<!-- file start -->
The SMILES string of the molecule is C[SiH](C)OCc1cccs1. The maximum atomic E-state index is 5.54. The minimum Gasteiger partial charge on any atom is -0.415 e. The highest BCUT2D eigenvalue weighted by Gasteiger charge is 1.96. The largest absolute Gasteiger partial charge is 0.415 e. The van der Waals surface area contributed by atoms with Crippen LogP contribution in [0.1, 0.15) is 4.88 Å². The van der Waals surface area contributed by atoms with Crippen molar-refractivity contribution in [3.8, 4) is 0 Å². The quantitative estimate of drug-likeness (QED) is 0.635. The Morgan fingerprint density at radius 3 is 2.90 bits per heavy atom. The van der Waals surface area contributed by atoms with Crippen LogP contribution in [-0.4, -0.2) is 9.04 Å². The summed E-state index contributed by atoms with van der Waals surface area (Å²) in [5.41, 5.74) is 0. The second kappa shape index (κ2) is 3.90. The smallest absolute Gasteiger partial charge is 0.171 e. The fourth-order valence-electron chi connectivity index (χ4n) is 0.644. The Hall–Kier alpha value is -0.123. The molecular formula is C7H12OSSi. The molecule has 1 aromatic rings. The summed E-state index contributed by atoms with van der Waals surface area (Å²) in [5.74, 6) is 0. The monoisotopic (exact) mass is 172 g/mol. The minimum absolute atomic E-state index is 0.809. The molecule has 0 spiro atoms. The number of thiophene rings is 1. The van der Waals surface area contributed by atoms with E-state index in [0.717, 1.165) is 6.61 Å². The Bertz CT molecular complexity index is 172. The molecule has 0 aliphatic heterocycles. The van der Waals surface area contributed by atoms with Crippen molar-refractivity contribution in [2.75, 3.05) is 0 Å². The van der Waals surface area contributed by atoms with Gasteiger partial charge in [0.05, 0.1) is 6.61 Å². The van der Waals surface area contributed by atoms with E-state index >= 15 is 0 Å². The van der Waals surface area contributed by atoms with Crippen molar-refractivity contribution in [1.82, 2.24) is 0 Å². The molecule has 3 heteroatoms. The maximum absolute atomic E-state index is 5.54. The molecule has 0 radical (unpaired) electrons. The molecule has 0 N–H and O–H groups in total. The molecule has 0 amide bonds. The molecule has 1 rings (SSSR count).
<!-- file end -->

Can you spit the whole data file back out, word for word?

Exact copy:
The SMILES string of the molecule is C[SiH](C)OCc1cccs1. The maximum atomic E-state index is 5.54. The minimum Gasteiger partial charge on any atom is -0.415 e. The highest BCUT2D eigenvalue weighted by Gasteiger charge is 1.96. The largest absolute Gasteiger partial charge is 0.415 e. The van der Waals surface area contributed by atoms with Crippen LogP contribution in [0.1, 0.15) is 4.88 Å². The van der Waals surface area contributed by atoms with Crippen molar-refractivity contribution in [3.8, 4) is 0 Å². The quantitative estimate of drug-likeness (QED) is 0.635. The Morgan fingerprint density at radius 3 is 2.90 bits per heavy atom. The van der Waals surface area contributed by atoms with Crippen LogP contribution in [-0.4, -0.2) is 9.04 Å². The summed E-state index contributed by atoms with van der Waals surface area (Å²) in [5.41, 5.74) is 0. The second kappa shape index (κ2) is 3.90. The smallest absolute Gasteiger partial charge is 0.171 e. The fourth-order valence-electron chi connectivity index (χ4n) is 0.644. The Hall–Kier alpha value is -0.123. The molecular formula is C7H12OSSi. The molecule has 1 aromatic rings. The summed E-state index contributed by atoms with van der Waals surface area (Å²) in [5.74, 6) is 0. The monoisotopic (exact) mass is 172 g/mol. The minimum absolute atomic E-state index is 0.809. The molecule has 0 spiro atoms. The number of thiophene rings is 1. The van der Waals surface area contributed by atoms with E-state index in [0.717, 1.165) is 6.61 Å². The Bertz CT molecular complexity index is 172. The molecule has 0 aliphatic heterocycles. The van der Waals surface area contributed by atoms with Crippen molar-refractivity contribution in [2.75, 3.05) is 0 Å². The van der Waals surface area contributed by atoms with Gasteiger partial charge in [0.05, 0.1) is 6.61 Å². The van der Waals surface area contributed by atoms with E-state index >= 15 is 0 Å². The van der Waals surface area contributed by atoms with Crippen molar-refractivity contribution in [1.82, 2.24) is 0 Å². The molecule has 3 heteroatoms. The maximum absolute atomic E-state index is 5.54. The molecule has 0 radical (unpaired) electrons. The molecule has 0 N–H and O–H groups in total. The molecule has 0 amide bonds. The molecule has 1 rings (SSSR count).